GamesBeat

iPad Air: What Apple’s latest tablet means for mobile gaming

Apple's new iPad Air will feature the 64-bit A7 chip.

Above: Apple's new iPad Air will feature the 64-bit A7 chip.

Image Credit: Apple

Apple introduced the latest in its full-sized iPad lineup today. It’s called the iPad Air, and it could have a major effect on the quality of future mobile games.

As expected, Apple updated the iPad Air with its powerful A7 chip. This means that the new device is now running iOS on a 64-bit processor. We covered what this meant when Apple included the A7 in its iPhone 5S, but let’s recap:

A 64-bit processor means that the iPad Air can address more memory. Apple didn’t reveal how much RAM is in the new device, but if it’s more than 4GB, that’s thanks to the A7. In human language, more RAM means that iPad Air can handle more and bigger programs at once.

While the 64-bit A7 theoretically gives iPad Air the capacity to handle more than 4GB of RAM, the device probably doesn’t actually have that much memory. Apple isn’t revealing that aspect of the system’s specifications, but the iPhone 5S has only 1GB of memory, according to a breakdown by website Anandtech.

The iPhone 5S definitely isn’t taking advantage of the A7’s memory-addressing capabilities, and it’s unlikely that the iPad Air is, either. For Apple, these devices are all about the future, but that doesn’t mean gaming on the iOS platform won’t benefit in the short term.

What is better about the iPad Air then?

Right now, the A7 in both the iPhone 5S and iPad Air should start cutting down on load times. Sure, 64-bit means the chips can handle more memory, but it also includes extra storage units called registers that can compute data a lot more efficiently.

“[64-bit is] a little bit of an overkill for where we’re at right now,” Infinity Blade III producer Geremy Mustard told GamesBeat about the A7 chip in September. “But it really helps with load times. That’s for games and for every app. It’s really amazing how smooth the operating system feels because it is running on this chip.”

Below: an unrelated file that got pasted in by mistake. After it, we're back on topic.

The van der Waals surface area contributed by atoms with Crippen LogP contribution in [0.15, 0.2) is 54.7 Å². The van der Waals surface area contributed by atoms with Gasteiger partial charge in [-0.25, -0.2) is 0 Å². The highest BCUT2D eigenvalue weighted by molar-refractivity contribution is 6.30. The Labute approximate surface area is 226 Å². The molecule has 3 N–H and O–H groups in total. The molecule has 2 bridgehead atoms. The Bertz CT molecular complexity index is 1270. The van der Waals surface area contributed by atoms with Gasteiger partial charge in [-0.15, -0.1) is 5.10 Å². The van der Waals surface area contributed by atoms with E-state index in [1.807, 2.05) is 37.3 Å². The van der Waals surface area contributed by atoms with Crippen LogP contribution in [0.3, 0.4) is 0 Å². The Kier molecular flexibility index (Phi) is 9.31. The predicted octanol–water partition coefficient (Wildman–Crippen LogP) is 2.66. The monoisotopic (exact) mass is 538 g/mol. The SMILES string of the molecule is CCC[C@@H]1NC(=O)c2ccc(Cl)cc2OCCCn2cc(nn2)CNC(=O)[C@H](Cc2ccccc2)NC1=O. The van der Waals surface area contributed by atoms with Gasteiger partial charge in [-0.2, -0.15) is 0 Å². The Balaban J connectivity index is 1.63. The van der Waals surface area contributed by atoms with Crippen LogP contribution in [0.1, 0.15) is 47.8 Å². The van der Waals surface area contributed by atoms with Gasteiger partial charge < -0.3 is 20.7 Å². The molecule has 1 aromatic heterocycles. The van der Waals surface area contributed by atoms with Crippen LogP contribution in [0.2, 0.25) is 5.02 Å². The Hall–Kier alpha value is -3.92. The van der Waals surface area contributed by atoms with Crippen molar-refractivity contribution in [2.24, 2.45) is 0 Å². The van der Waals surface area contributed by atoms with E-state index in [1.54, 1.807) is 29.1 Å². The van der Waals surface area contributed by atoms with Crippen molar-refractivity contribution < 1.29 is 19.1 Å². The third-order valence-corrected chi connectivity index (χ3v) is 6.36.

This is especially important for Retina devices like the iPad Air. As more graphics-intensive 3D games aim to use the full breadth of the iPad Air’s 3.1 million pixels of resolution, they’re going to need to pack in a lot more data. The 64-bit processor will unload that data a lot faster than the dusty old 32-bit systems ever could.

The A7 is also a more powerful all-around chip than the hardware that powered previous generations of iOS devices. Apple confirmed iPad Air should see an eight-times boost to CPU performance and a 72-times increase in graphics processing over the original iPad. While that’s a weird comparison to make (the OG iPad is 4 years old), the iPad Air is still the most powerful iPad yet.

But it’s not the raw power alone that makes the iPad Air excellent for gaming — it’s the fact that both of Apple’s flagship iOS devices are now running on the same 64-bit base.

Unified development

Now that developers know that the top-of-the-line devices in both of Apple’s iOS categories are running 64-bit processors, they can focus on taking full advantage of the hardware.

After iOS announced the A7, developers quickly began updating their apps to support the feature, but studios won’t get the full benefit of the A7 until they begin working from the ground up on games and apps designed around the new architecture. They can do that now with the confidence that the work they’re putting into taking advantage of the new feature will find an audience on both the iPhone and iPad.

Chair Games’ Infinity Blade III is an example of what is possible with the new hardware, and with the iPad and iPhone unified in 64-bit processing, development of comparable games should start to heat up.


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